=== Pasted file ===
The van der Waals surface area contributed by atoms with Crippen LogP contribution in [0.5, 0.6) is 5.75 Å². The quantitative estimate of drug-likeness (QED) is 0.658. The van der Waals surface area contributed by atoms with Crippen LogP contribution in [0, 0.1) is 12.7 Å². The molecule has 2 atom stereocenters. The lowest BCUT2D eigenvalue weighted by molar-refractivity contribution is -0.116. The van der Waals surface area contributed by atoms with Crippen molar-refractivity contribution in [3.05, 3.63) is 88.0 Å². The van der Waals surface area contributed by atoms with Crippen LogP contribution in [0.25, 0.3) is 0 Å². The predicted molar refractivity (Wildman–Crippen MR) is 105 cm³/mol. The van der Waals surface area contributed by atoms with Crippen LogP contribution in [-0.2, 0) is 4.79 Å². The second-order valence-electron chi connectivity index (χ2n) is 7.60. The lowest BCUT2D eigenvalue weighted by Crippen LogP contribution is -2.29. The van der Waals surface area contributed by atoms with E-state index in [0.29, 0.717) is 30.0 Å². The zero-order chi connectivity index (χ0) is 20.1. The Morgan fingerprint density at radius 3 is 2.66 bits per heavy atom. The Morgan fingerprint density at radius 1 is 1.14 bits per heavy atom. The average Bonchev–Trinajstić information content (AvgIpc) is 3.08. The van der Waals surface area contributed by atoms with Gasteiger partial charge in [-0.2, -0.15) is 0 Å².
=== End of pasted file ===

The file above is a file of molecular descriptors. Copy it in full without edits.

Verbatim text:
The van der Waals surface area contributed by atoms with Crippen LogP contribution in [0.5, 0.6) is 5.75 Å². The quantitative estimate of drug-likeness (QED) is 0.658. The van der Waals surface area contributed by atoms with Crippen LogP contribution in [0, 0.1) is 12.7 Å². The molecule has 2 atom stereocenters. The lowest BCUT2D eigenvalue weighted by molar-refractivity contribution is -0.116. The van der Waals surface area contributed by atoms with Crippen molar-refractivity contribution in [3.05, 3.63) is 88.0 Å². The van der Waals surface area contributed by atoms with Crippen LogP contribution in [0.25, 0.3) is 0 Å². The predicted molar refractivity (Wildman–Crippen MR) is 105 cm³/mol. The van der Waals surface area contributed by atoms with Crippen LogP contribution in [-0.2, 0) is 4.79 Å². The second-order valence-electron chi connectivity index (χ2n) is 7.60. The lowest BCUT2D eigenvalue weighted by Crippen LogP contribution is -2.29. The van der Waals surface area contributed by atoms with E-state index in [0.29, 0.717) is 30.0 Å². The zero-order chi connectivity index (χ0) is 20.1. The Morgan fingerprint density at radius 3 is 2.66 bits per heavy atom. The Morgan fingerprint density at radius 1 is 1.14 bits per heavy atom. The average Bonchev–Trinajstić information content (AvgIpc) is 3.08. The van der Waals surface area contributed by atoms with Gasteiger partial charge in [-0.2, -0.15) is 0 Å².